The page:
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In U.S., Health Insurance Not Necessarily Related to Health

In U.S., Health Insurance Not Necessarily Related to Health

by Magali Rheault and Kyley McGeeney

This is the first in a series of articles about health insurance coverage in America among adults aged 18 to 64. Part one looks at the relationship between health insurance status and Americans' health. Part two will explore whether having health insurance influences Americans' smoking, eating, and exercise habits.

WASHINGTON, D.C. -- Americans aged 18 to 64 with health insurance rate their overall health far more positively than those without coverage. Nearly 6 in 10 Americans younger than 65 with health insurance rate their health as either "excellent" or "very good," compared with 36% of those in the same age group without coverage. This relationship holds when controlling for socio-economic demographics such as age, education, and income.


These findings are based on nearly 200,000 interviews conducted from January through October 2011 as part of the Gallup-Healthways Well-Being Index. Overall, 80% of Americans aged 18 to 64 report having health insurance coverage. This percentage is higher among the employed and those in upper-income groups.

Insured Americans Far More Likely to Have a Doctor

Insured Americans are more than twice as likely as the uninsured to say they have a personal doctor (85% versus 37%).


Perhaps reflecting their greater access to medical professionals, those with health insurance are slightly more likely than those without to report having ever been told by a doctor they had at least one of the following medical conditions the Gallup-Healthways Well-Being Index tracks: high blood pressure, high cholesterol, depression, asthma, diabetes, cancer, or a heart attack. Because those with health insurance are more likely than those without to receive clinical diagnoses of these conditions, they may have greater awareness of their objective health status compared with those who lack such coverage.


However, looking at the specific conditions individually by health insurance status reveals that those with coverage are only more likely to report having ever been diagnosed with high cholesterol than those without. The uninsured, in fact, are more likely than the insured to report having been told by a doctor or nurse at some point that they have depression. But for all other clinically diagnosed conditions in the survey, there are no statistically significant differences based on health coverage status.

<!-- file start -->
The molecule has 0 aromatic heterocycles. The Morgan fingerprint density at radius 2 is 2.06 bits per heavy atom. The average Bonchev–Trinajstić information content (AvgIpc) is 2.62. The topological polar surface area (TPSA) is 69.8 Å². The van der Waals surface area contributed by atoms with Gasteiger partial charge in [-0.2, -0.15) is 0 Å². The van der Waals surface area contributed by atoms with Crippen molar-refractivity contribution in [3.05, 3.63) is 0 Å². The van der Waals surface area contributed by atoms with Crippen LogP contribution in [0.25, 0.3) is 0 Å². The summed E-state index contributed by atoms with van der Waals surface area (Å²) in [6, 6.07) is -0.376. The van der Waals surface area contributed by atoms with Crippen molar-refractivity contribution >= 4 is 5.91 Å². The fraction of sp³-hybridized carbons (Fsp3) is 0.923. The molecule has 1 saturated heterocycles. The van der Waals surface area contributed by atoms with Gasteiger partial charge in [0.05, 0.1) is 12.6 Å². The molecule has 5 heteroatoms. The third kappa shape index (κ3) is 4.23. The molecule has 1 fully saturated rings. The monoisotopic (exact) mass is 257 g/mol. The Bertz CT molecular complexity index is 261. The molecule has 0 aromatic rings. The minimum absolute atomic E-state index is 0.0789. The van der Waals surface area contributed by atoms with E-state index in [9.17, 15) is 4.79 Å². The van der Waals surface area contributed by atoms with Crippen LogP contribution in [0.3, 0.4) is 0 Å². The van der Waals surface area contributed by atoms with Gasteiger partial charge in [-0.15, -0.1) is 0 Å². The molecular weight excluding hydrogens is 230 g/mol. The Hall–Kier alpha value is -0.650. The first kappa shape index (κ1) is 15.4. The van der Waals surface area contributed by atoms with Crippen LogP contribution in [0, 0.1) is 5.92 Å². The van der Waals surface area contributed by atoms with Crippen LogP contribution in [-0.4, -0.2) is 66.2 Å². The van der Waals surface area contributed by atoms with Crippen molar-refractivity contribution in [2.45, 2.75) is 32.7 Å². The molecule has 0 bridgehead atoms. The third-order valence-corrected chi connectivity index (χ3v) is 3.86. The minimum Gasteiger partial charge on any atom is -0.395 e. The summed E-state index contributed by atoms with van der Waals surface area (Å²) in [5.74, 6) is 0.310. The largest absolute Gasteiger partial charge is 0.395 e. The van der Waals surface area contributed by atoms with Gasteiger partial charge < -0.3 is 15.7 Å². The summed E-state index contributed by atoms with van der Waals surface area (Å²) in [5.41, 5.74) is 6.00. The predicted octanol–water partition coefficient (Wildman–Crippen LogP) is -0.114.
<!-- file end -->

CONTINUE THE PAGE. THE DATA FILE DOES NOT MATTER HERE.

Bottom Line

Health insurance coverage appears to be related to self-ratings of health. Insured Americans, at least those younger than 65, assess their general health more positively than the uninsured. This may be because the insured are more aware of their actual health situation because of their greater access to a physician or that they may take greater care in maintaining their health, which could include regular doctor visits.

However, the relationship between health insurance and actual physical health is not as clear. Those with health insurance are more likely than those without insurance to report having being diagnosed at some point with at least one of the medical conditions or diseases in the Gallup-Healthways Well-Being Index survey.

In particular, the insured are far more likely than the uninsured to report having ever been diagnosed with high cholesterol. This may reflect the greater access to healthcare professionals the insured have. It is not clear if those without health insurance are actually less likely to have high cholesterol. It may be that they do not know if they have the condition.

About the Gallup-Healthways Well-Being Index

The Gallup-Healthways Well-Being Index tracks well-being in the U.S., U.K., and Germany and provides best-in-class solutions for a healthier world. To learn more, please visit

Survey Methods

Results are based on telephone interviews conducted as part of the Gallup-Healthways Well-Being Index survey Jan. 2-Oct. 27, 2011, with a random sample of 199,672 adults, aged 18 and older, living in all 50 U.S. states and the District of Columbia, selected using random-digit-dial sampling.

For results based on the total sample of national adults, one can say with 95% confidence that the maximum margin of sampling error is ±1 percentage point. Margins of error for subgroups have a maximum margin of sampling error of ±3 percentage points.

Interviews are conducted with respondents on landline telephones and cellular phones, with interviews conducted in Spanish for respondents who are primarily Spanish-speaking. Each sample includes a minimum quota of 400 cell phone respondents and 600 landline respondents per 1,000 national adults, with additional minimum quotas among landline respondents by region. Landline telephone numbers are chosen at random among listed telephone numbers. Cell phone numbers are selected using random-digit-dial methods. Landline respondents are chosen at random within each household on the basis of which member had the most recent birthday.

Samples are weighted by gender, age, race, Hispanic ethnicity, education, region, adults in the household, and phone status (cell phone only/landline only/both, cell phone mostly, and having an unlisted landline number). Demographic weighting targets are based on the March 2010 Current Population Survey figures for the aged 18 and older non-institutionalized population living in U.S. telephone households. All reported margins of sampling error include the computed design effects for weighting and sample design.

In addition to sampling error, question wording and practical difficulties in conducting surveys can introduce error or bias into the findings of public opinion polls.

For more details on Gallup's polling methodology, visit

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